One of the problems reported with hernia mesh has to do with the issue of biocompatibility between the materials used and human tissues. Surgical mesh (which is used in other types of surgeries as well) can be made from biological materials, such as pigskin or tissues taken from elsewhere in the patient’s body. However, many mesh devices are made from synthetic materials.
These synthetic materials are either polypropylene (PP) or polyester (PET). For example, while PP may be effective in making surgical repairs, the plastic can stiffen over time, increasing the chances of severe inflammation and erosion. It also has a tendency to adhere to the visceral lining, can crack or disintegrate, or cause fibrosis. PET, on the other hand, degrades after a period of time, essentially undoing the repair.
The question posed by researchers at the University of Kentucky College of Medicine is whether one of these materials cause infection more than the other? A meta-analysis and review of over 100 studies involving more than 10,000 patients found no significant difference between the two. However, the researchers did find that patients who underwent laparoscopic surgery had lower rates of infection and recurrence than those who had open surgery.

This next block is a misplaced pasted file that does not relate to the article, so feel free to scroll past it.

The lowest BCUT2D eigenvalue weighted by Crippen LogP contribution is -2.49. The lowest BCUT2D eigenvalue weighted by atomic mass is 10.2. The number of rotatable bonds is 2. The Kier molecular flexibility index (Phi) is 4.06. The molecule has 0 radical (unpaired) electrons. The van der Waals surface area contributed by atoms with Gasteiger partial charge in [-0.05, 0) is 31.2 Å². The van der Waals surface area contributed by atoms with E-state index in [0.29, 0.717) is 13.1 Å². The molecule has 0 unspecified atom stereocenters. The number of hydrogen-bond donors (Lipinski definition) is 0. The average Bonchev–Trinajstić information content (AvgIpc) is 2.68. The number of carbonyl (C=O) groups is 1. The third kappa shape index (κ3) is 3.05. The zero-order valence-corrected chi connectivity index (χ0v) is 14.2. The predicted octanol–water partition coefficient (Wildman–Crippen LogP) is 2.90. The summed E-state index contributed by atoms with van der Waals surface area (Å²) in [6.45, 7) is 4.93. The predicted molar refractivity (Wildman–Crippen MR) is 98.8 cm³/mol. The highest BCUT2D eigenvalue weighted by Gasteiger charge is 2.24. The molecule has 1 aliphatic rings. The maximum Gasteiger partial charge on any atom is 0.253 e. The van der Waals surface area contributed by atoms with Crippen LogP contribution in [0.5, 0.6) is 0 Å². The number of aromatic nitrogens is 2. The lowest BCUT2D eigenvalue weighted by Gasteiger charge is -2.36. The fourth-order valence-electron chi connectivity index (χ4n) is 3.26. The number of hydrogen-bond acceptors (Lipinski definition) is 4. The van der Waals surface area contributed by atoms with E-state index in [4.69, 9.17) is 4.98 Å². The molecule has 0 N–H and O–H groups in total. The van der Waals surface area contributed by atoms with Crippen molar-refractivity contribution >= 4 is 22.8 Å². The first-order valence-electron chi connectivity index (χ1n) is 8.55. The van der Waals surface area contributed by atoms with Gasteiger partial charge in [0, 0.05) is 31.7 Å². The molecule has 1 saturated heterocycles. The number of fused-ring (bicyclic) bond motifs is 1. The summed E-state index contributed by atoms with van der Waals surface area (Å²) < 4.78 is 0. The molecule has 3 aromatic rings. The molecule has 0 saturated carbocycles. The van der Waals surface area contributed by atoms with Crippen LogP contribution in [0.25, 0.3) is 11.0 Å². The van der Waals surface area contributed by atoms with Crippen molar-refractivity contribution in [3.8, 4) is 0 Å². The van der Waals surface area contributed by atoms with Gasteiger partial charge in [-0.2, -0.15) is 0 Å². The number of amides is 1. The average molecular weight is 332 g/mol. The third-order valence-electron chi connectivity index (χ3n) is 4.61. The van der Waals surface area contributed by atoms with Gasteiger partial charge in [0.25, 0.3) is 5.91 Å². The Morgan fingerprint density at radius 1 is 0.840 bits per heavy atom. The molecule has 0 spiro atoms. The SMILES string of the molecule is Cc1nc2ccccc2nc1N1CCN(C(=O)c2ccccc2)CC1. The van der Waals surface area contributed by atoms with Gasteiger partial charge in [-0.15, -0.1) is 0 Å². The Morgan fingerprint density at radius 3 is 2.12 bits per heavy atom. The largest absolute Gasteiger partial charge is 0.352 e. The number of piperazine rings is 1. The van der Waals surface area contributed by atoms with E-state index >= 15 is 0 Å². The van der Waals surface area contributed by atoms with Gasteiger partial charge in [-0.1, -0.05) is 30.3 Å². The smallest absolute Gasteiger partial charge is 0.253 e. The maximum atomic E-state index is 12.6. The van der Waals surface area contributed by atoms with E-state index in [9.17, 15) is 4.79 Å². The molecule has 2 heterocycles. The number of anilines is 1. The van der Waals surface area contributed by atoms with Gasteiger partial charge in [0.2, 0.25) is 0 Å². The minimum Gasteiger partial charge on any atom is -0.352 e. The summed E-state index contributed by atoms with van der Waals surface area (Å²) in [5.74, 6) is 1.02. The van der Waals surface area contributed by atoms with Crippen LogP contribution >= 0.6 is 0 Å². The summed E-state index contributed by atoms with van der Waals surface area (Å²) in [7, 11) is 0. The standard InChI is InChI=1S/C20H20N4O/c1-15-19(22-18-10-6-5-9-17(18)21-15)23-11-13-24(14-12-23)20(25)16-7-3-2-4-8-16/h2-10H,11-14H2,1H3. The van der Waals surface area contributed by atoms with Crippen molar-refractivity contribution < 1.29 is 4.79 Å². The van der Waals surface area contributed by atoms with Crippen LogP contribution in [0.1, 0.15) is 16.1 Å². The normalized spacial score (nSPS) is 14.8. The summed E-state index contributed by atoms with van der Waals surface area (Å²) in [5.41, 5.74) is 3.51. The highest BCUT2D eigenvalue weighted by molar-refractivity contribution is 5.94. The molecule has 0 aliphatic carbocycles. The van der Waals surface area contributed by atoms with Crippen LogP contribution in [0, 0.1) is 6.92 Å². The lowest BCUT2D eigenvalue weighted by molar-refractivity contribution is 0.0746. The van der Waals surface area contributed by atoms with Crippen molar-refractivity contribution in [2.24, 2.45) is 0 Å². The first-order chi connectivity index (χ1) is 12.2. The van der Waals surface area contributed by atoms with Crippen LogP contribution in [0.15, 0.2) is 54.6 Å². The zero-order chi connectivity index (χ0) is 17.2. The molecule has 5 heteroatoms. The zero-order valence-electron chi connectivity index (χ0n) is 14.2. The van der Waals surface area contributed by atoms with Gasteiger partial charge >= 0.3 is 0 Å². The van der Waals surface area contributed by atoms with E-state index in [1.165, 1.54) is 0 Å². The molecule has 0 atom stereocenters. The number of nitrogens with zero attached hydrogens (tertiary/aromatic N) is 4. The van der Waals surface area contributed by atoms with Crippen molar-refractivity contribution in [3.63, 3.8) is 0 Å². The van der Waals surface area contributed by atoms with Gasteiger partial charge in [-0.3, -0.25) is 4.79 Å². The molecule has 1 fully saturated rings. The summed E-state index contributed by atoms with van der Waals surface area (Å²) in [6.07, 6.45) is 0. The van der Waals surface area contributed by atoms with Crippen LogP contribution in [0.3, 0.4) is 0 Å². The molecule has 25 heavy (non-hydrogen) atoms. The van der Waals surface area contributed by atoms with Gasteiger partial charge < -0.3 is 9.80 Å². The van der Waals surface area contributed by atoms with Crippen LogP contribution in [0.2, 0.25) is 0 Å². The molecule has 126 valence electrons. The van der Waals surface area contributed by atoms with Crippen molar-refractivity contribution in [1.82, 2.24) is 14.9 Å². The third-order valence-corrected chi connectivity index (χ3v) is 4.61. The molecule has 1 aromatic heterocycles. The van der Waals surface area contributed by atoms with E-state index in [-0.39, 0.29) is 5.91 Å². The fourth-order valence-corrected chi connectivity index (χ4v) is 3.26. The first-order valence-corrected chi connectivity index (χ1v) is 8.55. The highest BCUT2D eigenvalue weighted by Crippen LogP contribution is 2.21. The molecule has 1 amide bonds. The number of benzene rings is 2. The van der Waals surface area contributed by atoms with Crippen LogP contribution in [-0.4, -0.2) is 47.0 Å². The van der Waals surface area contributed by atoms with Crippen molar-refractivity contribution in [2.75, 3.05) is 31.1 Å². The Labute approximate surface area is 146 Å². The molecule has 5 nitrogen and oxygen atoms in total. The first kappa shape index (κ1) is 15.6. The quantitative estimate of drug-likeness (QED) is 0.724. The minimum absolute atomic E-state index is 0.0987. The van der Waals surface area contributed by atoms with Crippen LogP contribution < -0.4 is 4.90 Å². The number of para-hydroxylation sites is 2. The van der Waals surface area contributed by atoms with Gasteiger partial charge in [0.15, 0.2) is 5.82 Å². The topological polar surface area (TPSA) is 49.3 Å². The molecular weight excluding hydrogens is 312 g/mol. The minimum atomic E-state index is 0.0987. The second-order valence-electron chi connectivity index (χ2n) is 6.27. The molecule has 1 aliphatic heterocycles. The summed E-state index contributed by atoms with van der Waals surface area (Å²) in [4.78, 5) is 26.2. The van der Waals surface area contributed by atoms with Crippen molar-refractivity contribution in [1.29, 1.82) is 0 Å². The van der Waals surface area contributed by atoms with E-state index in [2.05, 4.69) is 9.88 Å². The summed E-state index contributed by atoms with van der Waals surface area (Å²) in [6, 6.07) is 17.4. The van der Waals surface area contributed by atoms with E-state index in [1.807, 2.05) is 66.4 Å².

Laparoscopy involves the insertion of a fiber-optic instrument through a small incision in the abdomen, where the surgical procedure is carried out. It is less invasive, less painful and involves a shorter recovery period. Now, according to this recent meta-analysis (an extensive review of previous research studies), laparoscopic surgery can reduce the risk of infection from hernia repair as well.
There have been many other complications reported that have been due to hernia mesh repair. These include serious, even life-threatening side effects, such as bowel obstruction, migration, organ perforation, and fistula formation (abnormal connections between blood vessels and organs). In many cases, these problems may not be apparent for years and the fix can be risky and complicated. Revision surgery to remove the mesh and/or additional surgical repairs may be required, but for a significant number of patients, the damage may be permanent.
Despite these dangers, market analysts are predicting that the market for hernia meshes to grow by over 26 percent over the next seven years.
In May of 2019, U.S. District Judge Richard Story of the North District of Georgia’s Atlanta Division announced the selection of ten bellwether lawsuits against Ethicon Physiomesh, the first of which is scheduled to go to trial in April, 2020. How this litigation will play out will depend on the credibility of expert witnesses and what scientific reports entered into evidence have to say.